Home .Empowering Pumps The Industrial Internet of Things: Smart Manufacturing Enterprise (Part 8)

The Industrial Internet of Things: Smart Manufacturing Enterprise (Part 8)

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Authors: John Conway and Jack Creamer, Schneider Electric

This is Part 8 of a series. Read Part 7.

Evolving instrument communications in the IIoT age

Control and data recording instrumentation

Over the past 15 years, quality requirements in regulated industries started to evolve and influence the direction of instrumentation design and application. Digital data needed to be captured in a secure format and an evolution of accuracy specifications required better levels of repeatable process control. This affected the Aerospace and Automotive industries, Pharmaceutical and Biotech industries (driven by the FDA) and now is starting to impact the Food & Beverage industry through the Food Safety Modernization Act (FSMA).

Both early recording devices and more advanced devices that incorporated web servers and Ethernet provided a full view of the instrument screen at any PC on the plant network. In addition, security features were added to recording instruments to provide security management and audit trail functionality. These smart recorders evolved into miniproductivity stations enabling key information for thermocouple use, calibration tests and machine maintenance to be scheduled directly on the device.

Quality standards dictated that direct communication links be established between the control device and the recording instrument to eliminate errors created by conventional retransmission methods. Ethernet-based Modbus TCP was used for device-to-device communications to accurately transfer the control data to the process record.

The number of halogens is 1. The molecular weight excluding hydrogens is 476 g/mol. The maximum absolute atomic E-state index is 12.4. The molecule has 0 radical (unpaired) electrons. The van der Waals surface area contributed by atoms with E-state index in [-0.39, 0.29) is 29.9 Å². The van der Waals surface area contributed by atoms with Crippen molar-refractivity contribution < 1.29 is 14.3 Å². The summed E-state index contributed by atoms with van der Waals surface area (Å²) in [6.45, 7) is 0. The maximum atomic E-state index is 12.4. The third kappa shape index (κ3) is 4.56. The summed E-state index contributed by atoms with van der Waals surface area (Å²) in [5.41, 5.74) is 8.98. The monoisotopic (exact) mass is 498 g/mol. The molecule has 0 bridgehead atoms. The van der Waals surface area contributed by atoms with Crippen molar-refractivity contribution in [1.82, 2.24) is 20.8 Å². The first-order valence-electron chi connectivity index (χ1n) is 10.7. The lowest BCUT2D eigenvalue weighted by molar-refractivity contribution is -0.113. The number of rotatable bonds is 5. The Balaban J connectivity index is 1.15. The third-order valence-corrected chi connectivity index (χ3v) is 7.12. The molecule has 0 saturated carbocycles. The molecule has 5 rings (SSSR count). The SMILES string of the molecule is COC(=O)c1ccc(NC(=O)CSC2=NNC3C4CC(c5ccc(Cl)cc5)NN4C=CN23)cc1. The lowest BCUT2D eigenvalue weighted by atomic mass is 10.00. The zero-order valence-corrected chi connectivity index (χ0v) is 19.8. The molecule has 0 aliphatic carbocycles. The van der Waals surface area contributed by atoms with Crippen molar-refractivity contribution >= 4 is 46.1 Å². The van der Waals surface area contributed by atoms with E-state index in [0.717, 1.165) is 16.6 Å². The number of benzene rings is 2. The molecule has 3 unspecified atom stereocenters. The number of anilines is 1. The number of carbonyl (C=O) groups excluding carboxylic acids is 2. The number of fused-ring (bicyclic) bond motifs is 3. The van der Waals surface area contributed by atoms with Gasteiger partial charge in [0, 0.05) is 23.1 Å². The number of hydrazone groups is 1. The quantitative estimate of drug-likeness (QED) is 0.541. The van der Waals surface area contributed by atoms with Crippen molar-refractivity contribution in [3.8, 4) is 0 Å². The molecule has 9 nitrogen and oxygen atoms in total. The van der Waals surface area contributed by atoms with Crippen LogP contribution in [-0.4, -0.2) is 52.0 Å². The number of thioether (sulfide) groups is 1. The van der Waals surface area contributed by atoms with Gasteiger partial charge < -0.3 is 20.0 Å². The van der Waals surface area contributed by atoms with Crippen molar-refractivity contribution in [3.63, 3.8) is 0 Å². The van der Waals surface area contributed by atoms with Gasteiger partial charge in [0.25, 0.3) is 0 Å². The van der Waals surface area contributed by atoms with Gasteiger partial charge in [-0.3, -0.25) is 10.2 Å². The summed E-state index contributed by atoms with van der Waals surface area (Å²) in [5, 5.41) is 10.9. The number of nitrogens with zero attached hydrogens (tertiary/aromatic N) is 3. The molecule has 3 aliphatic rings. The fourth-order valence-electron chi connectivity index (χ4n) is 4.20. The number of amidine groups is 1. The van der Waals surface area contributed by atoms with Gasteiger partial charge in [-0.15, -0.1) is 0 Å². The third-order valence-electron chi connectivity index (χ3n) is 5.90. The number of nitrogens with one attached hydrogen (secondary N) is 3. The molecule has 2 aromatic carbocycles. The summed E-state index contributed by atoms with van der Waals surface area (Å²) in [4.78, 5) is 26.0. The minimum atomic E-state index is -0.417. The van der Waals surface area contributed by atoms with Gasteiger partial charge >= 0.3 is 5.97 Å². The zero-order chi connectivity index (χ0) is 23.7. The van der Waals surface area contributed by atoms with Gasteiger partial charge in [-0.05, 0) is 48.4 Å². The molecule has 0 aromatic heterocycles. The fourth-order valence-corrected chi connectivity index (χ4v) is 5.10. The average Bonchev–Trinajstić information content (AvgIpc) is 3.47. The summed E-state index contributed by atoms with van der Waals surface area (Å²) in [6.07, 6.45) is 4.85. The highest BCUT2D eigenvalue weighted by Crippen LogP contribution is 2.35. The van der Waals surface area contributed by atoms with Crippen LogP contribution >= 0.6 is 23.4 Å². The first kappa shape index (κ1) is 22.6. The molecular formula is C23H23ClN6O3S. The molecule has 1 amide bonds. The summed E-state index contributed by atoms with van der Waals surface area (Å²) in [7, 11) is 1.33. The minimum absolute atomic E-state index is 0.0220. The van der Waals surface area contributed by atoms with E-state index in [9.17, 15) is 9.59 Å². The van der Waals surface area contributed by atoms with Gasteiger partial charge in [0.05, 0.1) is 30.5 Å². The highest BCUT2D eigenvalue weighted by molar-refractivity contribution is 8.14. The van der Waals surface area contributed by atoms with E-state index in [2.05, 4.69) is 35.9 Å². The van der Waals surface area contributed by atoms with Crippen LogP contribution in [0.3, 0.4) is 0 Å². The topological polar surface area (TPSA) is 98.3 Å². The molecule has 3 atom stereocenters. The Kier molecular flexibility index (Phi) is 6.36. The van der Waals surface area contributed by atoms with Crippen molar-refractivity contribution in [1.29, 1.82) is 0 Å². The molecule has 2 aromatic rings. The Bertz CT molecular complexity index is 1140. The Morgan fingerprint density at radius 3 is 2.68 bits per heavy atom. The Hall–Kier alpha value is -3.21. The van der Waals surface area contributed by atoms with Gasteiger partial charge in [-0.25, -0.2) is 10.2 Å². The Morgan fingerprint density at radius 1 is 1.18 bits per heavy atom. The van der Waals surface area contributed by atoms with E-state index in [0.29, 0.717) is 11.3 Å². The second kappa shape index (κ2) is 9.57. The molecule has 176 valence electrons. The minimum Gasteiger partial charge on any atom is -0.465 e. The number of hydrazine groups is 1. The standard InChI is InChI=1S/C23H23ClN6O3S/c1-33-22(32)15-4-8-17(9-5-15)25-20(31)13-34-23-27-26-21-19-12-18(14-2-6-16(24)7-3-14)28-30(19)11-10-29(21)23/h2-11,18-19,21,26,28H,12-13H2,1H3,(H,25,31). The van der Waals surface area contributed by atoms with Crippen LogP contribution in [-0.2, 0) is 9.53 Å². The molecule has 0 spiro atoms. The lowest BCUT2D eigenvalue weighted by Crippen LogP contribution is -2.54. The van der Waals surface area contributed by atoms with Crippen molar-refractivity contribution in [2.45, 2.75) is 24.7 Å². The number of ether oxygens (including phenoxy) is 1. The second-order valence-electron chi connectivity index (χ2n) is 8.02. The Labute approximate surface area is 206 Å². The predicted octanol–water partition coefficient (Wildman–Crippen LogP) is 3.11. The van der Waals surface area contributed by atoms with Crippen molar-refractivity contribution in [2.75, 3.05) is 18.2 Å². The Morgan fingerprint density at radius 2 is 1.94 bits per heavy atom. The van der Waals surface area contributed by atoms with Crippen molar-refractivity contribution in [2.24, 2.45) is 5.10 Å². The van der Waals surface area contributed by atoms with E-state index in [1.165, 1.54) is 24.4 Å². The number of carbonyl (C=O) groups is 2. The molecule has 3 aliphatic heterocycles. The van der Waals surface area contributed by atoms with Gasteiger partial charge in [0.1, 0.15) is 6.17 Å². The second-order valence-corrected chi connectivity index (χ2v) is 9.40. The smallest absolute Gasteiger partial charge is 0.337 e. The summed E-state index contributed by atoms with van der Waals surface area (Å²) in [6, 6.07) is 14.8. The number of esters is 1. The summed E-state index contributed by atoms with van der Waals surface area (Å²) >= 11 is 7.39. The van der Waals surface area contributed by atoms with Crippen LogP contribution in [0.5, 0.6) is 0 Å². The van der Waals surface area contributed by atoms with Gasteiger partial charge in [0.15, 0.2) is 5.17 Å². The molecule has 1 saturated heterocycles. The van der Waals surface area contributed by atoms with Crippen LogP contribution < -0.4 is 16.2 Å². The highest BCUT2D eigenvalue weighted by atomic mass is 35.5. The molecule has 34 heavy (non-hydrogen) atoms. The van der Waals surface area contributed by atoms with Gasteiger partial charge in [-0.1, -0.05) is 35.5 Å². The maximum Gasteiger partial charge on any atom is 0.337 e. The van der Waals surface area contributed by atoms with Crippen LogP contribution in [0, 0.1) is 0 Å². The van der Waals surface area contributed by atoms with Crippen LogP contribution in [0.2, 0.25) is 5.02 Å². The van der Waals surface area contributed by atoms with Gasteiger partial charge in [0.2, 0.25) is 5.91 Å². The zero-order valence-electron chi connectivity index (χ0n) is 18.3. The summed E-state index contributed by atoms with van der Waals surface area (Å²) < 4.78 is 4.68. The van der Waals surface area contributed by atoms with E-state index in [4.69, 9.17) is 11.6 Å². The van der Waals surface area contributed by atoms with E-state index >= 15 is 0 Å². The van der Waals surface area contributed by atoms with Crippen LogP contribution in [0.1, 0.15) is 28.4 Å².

For many years, instrument manufacturers have adopted the DIN standard for panel mounted instruments, with standardized panel cut-out dimensions for controllers, recorders, and other boxed mechanical devices. Devices since introduced that incorporated multi-loop control, secure data-recording, integrated Ethernet and built-in web servers can now be seen as one of the first range of IIoT mini-stations providing a necessary cost effective link between sensors and the internet.

Current developments on this type of smart device will enable widespread use in both regulated and non-regulated industries. Such a solution provides a cost-effective means for generating advanced calculations (including Overall Equipment Effectiveness) as well as a secure data link to the internet.

Power devices

Silicon controlled rectifier (SCR) power controllers (or thyristors) were developed to provide a precise method of electrical switching in the control of power circuits. They were also designed to overcome the limitations and lifetime issues of mechanical contactors. The SCR technology is now being used to take an isolated controller and provide a system approach to managed power demand.